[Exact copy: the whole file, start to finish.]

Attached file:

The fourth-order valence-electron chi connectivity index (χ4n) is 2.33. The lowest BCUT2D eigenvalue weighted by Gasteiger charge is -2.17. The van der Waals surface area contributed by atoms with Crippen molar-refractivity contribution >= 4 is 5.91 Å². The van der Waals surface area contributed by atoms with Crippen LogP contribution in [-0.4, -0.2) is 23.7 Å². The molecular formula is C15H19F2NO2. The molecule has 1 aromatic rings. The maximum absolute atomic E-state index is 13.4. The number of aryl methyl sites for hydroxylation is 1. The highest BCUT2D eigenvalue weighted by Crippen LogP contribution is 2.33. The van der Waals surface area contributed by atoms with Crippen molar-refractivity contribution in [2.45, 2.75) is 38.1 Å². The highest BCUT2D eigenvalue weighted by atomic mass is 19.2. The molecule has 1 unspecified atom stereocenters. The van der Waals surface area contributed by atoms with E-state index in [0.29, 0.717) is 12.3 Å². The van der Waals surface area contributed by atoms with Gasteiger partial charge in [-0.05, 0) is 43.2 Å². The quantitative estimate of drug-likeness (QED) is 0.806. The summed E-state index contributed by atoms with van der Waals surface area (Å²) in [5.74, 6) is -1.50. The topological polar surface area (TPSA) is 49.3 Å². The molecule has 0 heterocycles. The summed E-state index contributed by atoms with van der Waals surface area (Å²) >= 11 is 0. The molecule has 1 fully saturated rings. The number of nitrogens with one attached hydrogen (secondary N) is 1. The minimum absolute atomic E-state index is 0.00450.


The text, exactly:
The fourth-order valence-electron chi connectivity index (χ4n) is 2.33. The lowest BCUT2D eigenvalue weighted by Gasteiger charge is -2.17. The van der Waals surface area contributed by atoms with Crippen molar-refractivity contribution >= 4 is 5.91 Å². The van der Waals surface area contributed by atoms with Crippen LogP contribution in [-0.4, -0.2) is 23.7 Å². The molecular formula is C15H19F2NO2. The molecule has 1 aromatic rings. The maximum absolute atomic E-state index is 13.4. The number of aryl methyl sites for hydroxylation is 1. The highest BCUT2D eigenvalue weighted by Crippen LogP contribution is 2.33. The van der Waals surface area contributed by atoms with Crippen molar-refractivity contribution in [2.45, 2.75) is 38.1 Å². The highest BCUT2D eigenvalue weighted by atomic mass is 19.2. The molecule has 1 unspecified atom stereocenters. The van der Waals surface area contributed by atoms with E-state index in [0.29, 0.717) is 12.3 Å². The van der Waals surface area contributed by atoms with Gasteiger partial charge in [-0.05, 0) is 43.2 Å². The quantitative estimate of drug-likeness (QED) is 0.806. The summed E-state index contributed by atoms with van der Waals surface area (Å²) in [5.74, 6) is -1.50. The topological polar surface area (TPSA) is 49.3 Å². The molecule has 0 heterocycles. The summed E-state index contributed by atoms with van der Waals surface area (Å²) >= 11 is 0. The molecule has 1 fully saturated rings. The number of nitrogens with one attached hydrogen (secondary N) is 1. The minimum absolute atomic E-state index is 0.00450.